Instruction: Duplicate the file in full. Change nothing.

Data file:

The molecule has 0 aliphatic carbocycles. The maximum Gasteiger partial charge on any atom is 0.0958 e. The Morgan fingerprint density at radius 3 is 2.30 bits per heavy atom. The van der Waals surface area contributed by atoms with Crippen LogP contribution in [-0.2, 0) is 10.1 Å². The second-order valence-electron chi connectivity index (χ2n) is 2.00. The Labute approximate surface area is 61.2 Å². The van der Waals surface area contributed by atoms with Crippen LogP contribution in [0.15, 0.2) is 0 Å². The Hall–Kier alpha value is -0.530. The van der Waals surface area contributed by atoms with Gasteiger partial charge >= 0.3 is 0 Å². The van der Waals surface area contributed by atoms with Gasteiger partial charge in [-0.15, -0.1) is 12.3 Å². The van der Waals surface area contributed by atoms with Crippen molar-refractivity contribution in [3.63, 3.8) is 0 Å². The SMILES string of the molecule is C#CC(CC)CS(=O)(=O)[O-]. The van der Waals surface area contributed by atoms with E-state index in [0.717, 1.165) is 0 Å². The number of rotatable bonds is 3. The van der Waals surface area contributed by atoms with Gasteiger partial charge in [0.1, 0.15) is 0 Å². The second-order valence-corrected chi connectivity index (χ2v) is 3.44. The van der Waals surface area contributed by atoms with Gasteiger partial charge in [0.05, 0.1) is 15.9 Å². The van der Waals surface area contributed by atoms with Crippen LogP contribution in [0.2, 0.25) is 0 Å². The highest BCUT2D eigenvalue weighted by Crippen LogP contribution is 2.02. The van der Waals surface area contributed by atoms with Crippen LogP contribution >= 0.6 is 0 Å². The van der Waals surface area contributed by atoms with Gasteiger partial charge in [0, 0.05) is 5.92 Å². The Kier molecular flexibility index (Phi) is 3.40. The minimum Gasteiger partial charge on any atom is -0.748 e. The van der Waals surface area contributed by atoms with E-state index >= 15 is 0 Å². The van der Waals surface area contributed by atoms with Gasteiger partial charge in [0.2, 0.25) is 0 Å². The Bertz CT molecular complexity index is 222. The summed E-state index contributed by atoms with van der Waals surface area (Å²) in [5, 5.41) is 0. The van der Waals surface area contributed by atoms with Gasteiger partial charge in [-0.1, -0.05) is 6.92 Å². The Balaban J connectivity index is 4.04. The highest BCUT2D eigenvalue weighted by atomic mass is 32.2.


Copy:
The molecule has 0 aliphatic carbocycles. The maximum Gasteiger partial charge on any atom is 0.0958 e. The Morgan fingerprint density at radius 3 is 2.30 bits per heavy atom. The van der Waals surface area contributed by atoms with Crippen LogP contribution in [-0.2, 0) is 10.1 Å². The second-order valence-electron chi connectivity index (χ2n) is 2.00. The Labute approximate surface area is 61.2 Å². The van der Waals surface area contributed by atoms with Crippen LogP contribution in [0.15, 0.2) is 0 Å². The Hall–Kier alpha value is -0.530. The van der Waals surface area contributed by atoms with Gasteiger partial charge >= 0.3 is 0 Å². The van der Waals surface area contributed by atoms with Gasteiger partial charge in [-0.15, -0.1) is 12.3 Å². The van der Waals surface area contributed by atoms with Crippen molar-refractivity contribution in [3.63, 3.8) is 0 Å². The SMILES string of the molecule is C#CC(CC)CS(=O)(=O)[O-]. The van der Waals surface area contributed by atoms with E-state index in [0.717, 1.165) is 0 Å². The number of rotatable bonds is 3. The van der Waals surface area contributed by atoms with Gasteiger partial charge in [0.1, 0.15) is 0 Å². The second-order valence-corrected chi connectivity index (χ2v) is 3.44. The van der Waals surface area contributed by atoms with Gasteiger partial charge in [0.05, 0.1) is 15.9 Å². The van der Waals surface area contributed by atoms with Crippen LogP contribution in [0.2, 0.25) is 0 Å². The highest BCUT2D eigenvalue weighted by Crippen LogP contribution is 2.02. The van der Waals surface area contributed by atoms with Crippen LogP contribution >= 0.6 is 0 Å². The van der Waals surface area contributed by atoms with Gasteiger partial charge in [0, 0.05) is 5.92 Å². The Kier molecular flexibility index (Phi) is 3.40. The minimum Gasteiger partial charge on any atom is -0.748 e. The van der Waals surface area contributed by atoms with E-state index >= 15 is 0 Å². The van der Waals surface area contributed by atoms with Gasteiger partial charge in [0.2, 0.25) is 0 Å². The Bertz CT molecular complexity index is 222. The summed E-state index contributed by atoms with van der Waals surface area (Å²) in [5, 5.41) is 0. The van der Waals surface area contributed by atoms with Gasteiger partial charge in [-0.1, -0.05) is 6.92 Å². The Balaban J connectivity index is 4.04. The highest BCUT2D eigenvalue weighted by atomic mass is 32.2.